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NDP Leader Thomas Mulcair speaks with reporters following a party caucus meeting on Parliament Hill in Ottawa on Wednesday, October 23, 2013.

Adrian Wyld/THE CANADIAN PRESS

Politics Insider delivers premium analysis and access to Canada's policymakers and politicians. Visit the Politics Insider homepage for insight available only to subscribers.

We know who is suffering because of the Senate expenses scandal: Stephen Harper. But who is benefiting? The answer could be Thomas Mulcair.

NDP strategists predicted that the honeymoon for Liberal Leader Justin Trudeau would be heady but brief. Once voters were confronted with his inexperience and alleged lack of depth, the reasoning went, support for the NDP would return.

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But Mr. Trudeau's popularity has had staying power. Since winning the leadership last spring he has led in popular support in most polls, with Stephen Harper's Conservatives in second and the NDP reduced to its traditional status of third party.

The one bit of good news for Mr. Mulcair is that support for the NDP has remained consistently above 20 per cent, while the NDP under his predecessors typically polled below it. The NDP's old ceiling, the party hopes, is its new floor.

And then along came the Senate scandal. Mr. Mulcair's performance has been, at times, dazzling. His questions in Question Period are brief, precise and razor sharp. Sometimes the Prime Minister has equaled his new nemesis; more often, including Tuesday, Mr. Harper looked like he would rather be anywhere else in the world than on the floor of the House of Commons, which is probably the case.

Mr. Trudeau on the other hand, has been relatively flat on his feet. He lacks Mr. Mulcair's ability to project coiled but controlled anger–and since anger is exactly what the public feels toward the government, right now, the Leader of the Official Opposition is besting the Leader of the Third Party in the House.

There's another problem. Everyone knows the Conservative position on Senate reform: Elect senators to fixed terms. Everyone knows the NDP position: Abolish the Senate completely. What is the Liberal position? Mr. Trudeau has mentioned that he'd like to improve the appointment process. But I've been unable to find anything, either through Google, the Factiva news data base, or the party's website, that explains the Liberal position.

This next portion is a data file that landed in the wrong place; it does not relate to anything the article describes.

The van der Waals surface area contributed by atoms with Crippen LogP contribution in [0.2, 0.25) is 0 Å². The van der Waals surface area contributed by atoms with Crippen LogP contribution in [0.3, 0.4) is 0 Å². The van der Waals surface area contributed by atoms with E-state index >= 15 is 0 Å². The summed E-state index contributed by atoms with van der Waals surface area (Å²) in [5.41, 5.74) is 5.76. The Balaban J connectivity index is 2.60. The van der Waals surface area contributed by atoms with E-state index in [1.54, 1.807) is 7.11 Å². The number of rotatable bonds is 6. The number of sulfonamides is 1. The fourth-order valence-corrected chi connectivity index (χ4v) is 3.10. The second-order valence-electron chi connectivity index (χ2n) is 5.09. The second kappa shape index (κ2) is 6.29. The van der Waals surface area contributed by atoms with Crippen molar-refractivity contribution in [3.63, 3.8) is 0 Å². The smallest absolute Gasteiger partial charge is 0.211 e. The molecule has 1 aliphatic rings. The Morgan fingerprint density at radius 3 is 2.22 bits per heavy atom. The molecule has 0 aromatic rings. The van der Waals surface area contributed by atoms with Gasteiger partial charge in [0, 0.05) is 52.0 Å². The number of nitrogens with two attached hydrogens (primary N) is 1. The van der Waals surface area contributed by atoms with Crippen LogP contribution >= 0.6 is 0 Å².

And of course, there is also the uncomfortable fact that one of the disgraced senators, Mac Harb, was a Liberal before he departed the caucus and then resigned. The Auditor General is now going over every senator's books. There may be both Liberal and Conservative senators having trouble getting to sleep at night. Happily for the NDP, the party has long boycotted appointments to the Upper House.

Add it all up, and it would make sense to see the NDP doing better in the polls. Until recently, however, there has been little evidence of it. Though Mr. Mulcair has done all the heavy lifting, Mr. Trudeau has reaped the benefit. Voters angry at the Conservatives may be going with the leader they see most likely to replace Mr. Harper as prime minister.

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A Forum poll on Ontario voter intentions released Tuesday had the NDP down at 21 per cent in Ontario, with the Liberals at 36 per cent and the Tories at 33 per cent.

But an Ekos poll released the same day, while it continues to have the Liberals well out in front of both the Tories and the NDP, puts Mr. Mulcair's job approval rating ahead of Mr. Trudeau's and far, far ahead Mr. Harper's.

If the Ekos job approval numbers are a leading indicator, the Senate expenses scandal, as well as damaging the Conservatives, might also signal the end of the Liberal honeymoon and the beginning of a renaissance for the NDP.

If so, Mr. Mulcair will have earned it. He's the best politician in the House of Commons, right now, by a country mile.

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